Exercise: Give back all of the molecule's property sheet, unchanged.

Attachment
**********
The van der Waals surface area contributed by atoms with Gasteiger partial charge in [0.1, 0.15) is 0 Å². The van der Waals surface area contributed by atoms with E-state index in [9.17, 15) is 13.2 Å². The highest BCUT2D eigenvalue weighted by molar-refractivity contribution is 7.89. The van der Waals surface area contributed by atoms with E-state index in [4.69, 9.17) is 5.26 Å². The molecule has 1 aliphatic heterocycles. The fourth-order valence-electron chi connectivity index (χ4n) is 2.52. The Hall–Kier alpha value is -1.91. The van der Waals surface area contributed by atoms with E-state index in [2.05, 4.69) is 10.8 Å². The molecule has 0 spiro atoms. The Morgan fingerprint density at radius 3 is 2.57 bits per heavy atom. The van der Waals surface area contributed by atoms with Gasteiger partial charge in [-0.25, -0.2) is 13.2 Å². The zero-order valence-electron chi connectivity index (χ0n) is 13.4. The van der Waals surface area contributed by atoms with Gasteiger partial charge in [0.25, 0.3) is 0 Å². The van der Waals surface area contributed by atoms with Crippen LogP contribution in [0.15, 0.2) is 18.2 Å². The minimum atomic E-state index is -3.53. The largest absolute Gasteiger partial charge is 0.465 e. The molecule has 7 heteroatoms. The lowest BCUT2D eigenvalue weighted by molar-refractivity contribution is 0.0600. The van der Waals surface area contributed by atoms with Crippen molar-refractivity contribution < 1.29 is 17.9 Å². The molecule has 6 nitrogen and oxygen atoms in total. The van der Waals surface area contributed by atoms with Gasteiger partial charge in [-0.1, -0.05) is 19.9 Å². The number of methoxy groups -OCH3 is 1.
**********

The van der Waals surface area contributed by atoms with Gasteiger partial charge in [0.1, 0.15) is 0 Å². The van der Waals surface area contributed by atoms with E-state index in [9.17, 15) is 13.2 Å². The highest BCUT2D eigenvalue weighted by molar-refractivity contribution is 7.89. The van der Waals surface area contributed by atoms with E-state index in [4.69, 9.17) is 5.26 Å². The molecule has 1 aliphatic heterocycles. The fourth-order valence-electron chi connectivity index (χ4n) is 2.52. The Hall–Kier alpha value is -1.91. The van der Waals surface area contributed by atoms with E-state index in [2.05, 4.69) is 10.8 Å². The molecule has 0 spiro atoms. The Morgan fingerprint density at radius 3 is 2.57 bits per heavy atom. The van der Waals surface area contributed by atoms with Gasteiger partial charge in [-0.25, -0.2) is 13.2 Å². The zero-order valence-electron chi connectivity index (χ0n) is 13.4. The van der Waals surface area contributed by atoms with Gasteiger partial charge in [0.25, 0.3) is 0 Å². The van der Waals surface area contributed by atoms with Crippen LogP contribution in [0.15, 0.2) is 18.2 Å². The minimum atomic E-state index is -3.53. The largest absolute Gasteiger partial charge is 0.465 e. The molecule has 7 heteroatoms. The lowest BCUT2D eigenvalue weighted by molar-refractivity contribution is 0.0600. The van der Waals surface area contributed by atoms with Crippen molar-refractivity contribution < 1.29 is 17.9 Å². The molecule has 6 nitrogen and oxygen atoms in total. The van der Waals surface area contributed by atoms with Gasteiger partial charge in [-0.1, -0.05) is 19.9 Å². The number of methoxy groups -OCH3 is 1.